<a href=http://unityjournalists.org/news/comments-to-the-fcc-on-spectrum-incentive-auctions/>UNITY urged the FCC</a> to keep television on air that serves minority communities as the commission concludes its spectrum auction.
Here are my thoughts about the auction as a minority station owner. I shared <a href=http://apps.fcc.gov/ecfs/document/view?id=7022112426>these comments with the FCC.</a>
Imagine a world where the rich get richer, the poor and downtrodden get stomped on and non-profits advocate against the folks they are ostensibly serving, all with the blessing of the federal government. Well, if you’re attuned the world of telecom policy, this scenario plays out every single day with a wink and a smile.
You may think this is hyperbole, an overstatement of what’s really going on. But if you’ve experienced what I have first-hand, you would be shocked it’s taken me this long to articulate the true state of the industry, in a FCC comment no less.
Four years ago this month, my family and I acquired a substantial interest in KAXT-CD, a class A low-power television station licensed to the San Francisco Bay Area. The station at that point was failing. And in hindsight, we really didn’t know what we were getting ourselves into. All we knew is there were a multitude of communities around us that had never received broadcast television service and we were going to change that.
After a significant investment in the best technology available, today KAXT is America’s most diverse television station, a point of a pride every time we walk into master control.
We’ve broadcast 24/7 channels for the Hispanic, African-American, South Asian, Filipino, Taiwanese, Vietnamese and Korean communities and were nominated as 2010 Station of the Year by Broadcast Engineering, the first ever such designation received by a low-power television station.
Our effort continues to fly in the face of the statisticians and survey takers who claim over-the-air television is dead.
With rare exception, all of these communities have embraced the chance to watch programming in language and in English, with news, entertainment and information relevant to their lives here in America as global citizens, all for free.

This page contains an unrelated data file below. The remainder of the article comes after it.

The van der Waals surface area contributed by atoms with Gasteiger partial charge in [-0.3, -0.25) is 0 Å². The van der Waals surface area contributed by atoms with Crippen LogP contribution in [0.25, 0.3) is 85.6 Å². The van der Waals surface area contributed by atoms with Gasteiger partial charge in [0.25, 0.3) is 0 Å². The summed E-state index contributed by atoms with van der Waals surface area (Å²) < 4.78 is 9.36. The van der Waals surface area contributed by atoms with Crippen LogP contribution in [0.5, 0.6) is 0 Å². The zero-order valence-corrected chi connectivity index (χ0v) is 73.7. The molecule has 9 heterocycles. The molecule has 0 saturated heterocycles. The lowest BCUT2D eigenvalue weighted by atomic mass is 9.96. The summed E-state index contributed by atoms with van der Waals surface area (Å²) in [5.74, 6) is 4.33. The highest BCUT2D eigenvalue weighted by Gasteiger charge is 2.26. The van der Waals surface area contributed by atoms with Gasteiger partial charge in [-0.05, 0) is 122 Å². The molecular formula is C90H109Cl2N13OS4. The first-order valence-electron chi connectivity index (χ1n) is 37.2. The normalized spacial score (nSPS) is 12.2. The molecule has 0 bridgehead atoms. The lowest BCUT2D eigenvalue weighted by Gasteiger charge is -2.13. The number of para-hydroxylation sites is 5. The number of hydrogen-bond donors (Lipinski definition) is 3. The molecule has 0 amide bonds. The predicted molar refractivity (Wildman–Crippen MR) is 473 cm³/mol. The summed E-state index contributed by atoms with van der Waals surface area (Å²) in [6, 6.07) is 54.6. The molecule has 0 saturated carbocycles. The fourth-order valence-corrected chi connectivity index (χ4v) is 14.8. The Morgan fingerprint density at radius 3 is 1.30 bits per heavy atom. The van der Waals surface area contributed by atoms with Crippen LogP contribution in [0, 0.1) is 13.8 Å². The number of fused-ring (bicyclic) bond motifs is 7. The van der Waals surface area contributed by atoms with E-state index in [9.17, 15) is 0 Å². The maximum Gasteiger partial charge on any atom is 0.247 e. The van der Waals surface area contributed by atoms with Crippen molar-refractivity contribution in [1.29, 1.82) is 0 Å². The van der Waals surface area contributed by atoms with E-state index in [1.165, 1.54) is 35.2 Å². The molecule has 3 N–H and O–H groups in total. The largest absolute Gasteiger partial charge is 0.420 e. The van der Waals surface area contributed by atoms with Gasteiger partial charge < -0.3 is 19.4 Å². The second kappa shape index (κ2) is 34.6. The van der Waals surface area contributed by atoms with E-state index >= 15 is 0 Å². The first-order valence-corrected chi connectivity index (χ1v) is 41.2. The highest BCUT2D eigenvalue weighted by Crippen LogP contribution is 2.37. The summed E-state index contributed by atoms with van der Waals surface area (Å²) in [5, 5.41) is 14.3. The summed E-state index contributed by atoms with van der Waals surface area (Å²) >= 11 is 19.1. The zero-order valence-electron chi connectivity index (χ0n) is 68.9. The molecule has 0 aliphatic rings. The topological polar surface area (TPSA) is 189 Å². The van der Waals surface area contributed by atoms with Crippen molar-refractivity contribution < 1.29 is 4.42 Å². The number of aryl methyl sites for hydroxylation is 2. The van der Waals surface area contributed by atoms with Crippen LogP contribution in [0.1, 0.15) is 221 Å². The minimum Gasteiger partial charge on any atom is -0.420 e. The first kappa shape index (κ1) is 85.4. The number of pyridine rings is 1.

Despite this demonstration of localism and diversity, stations like KAXT and WRJK, my new low-power venture in Chicago, most assuredly face a slow, miserable death over the next few years thanks to the policies implemented by the FCC, as mandated by Congress.
This proposed spectrum auction is one of the greatest boondoggles ever perpetrated against the American people, all to keep established monopolies in power.
I say this with conviction, as I am not only a FCC licensee, but as a journalist as well. In fact, I am perhaps the only working journalist with a FCC broadcast television license, which tells you a lot about the state of our industry. I’ve uncovered corruption, lies, distortion and like for some of the most reputable media companies in the world, but what I’ve observed over these last four years takes the cake.
One could go back and look at filings from 30 years ago and view testimonies from FCC officials decrying the need to maintain localism, diversity and competition. Yet today, less than 3 percent of all full power television stations are owned by women and minorities and that number is actually inflated.
It is well documented that the most diverse segment of American media happens to be in low-power television, where roughly one-third of all licensees are women and minorities. Of course, low-power television has no standing in the spectrum auction and will likely get wiped out in major markets where the need to serve diverse communities is the greatest.
My comments are not intended to be self-serving. In fact, there are multiple offers on the table right now from hedge funds that could make me a very wealthy man if I chose to divest my
interest in KAXT, a Class A LPTV with permanent status.
My intention though is to show the hypocrisy of this process. Right now, these groups I’ve referred to are doing their level best to pit KAXT’s existing shareholders against one another. Their offers have quintupled in less than a year. All have made their intentions clear: when this auction happens, KAXT’s license will be turned back into the government for a windfall profit that would make just about anyone on Wall Street smile.
These folks do not value our business — our small business — a business that serves the underserved and provides a lifeline to those trying to assimilate in this very dynamic, complex society in which we live.
You may not realize it, but KAXT is effectively the last holdout in this auction process that has already effectively decimated the limited diversity in broadcast television ownership.
Within the last six months, Class A and low power stations in New York, Los Angeles, Chicago and Houston have already sold their licenses to speculators. These stations were led by minorities and air minority programming. In a few short years, that will not be the case.
Even full-power independent stations are being scooped up, and with it go opportunities for local folks to do what I’ve done with KAXT.
It’s obviously hard to turn back time. The bed has been made and now we must lie in it.
As a FCC commissioner told me in person just last week, once the damage is done, I’m sure the Commission will find someone to write a study about the demise of women and minorities in broadcast ownership.
It’s that sort of smug, trite answer from someone that goes on panels advocating for diverse ownership that forced me to speak out on this farcical process.
Award-winning journalist Ravi Kapur is the Principal of KAXT Channel 1 in San Francisco, WRJK Channel 22 in Chicago, and Diya TV, America’s first South Asian broadcast television network.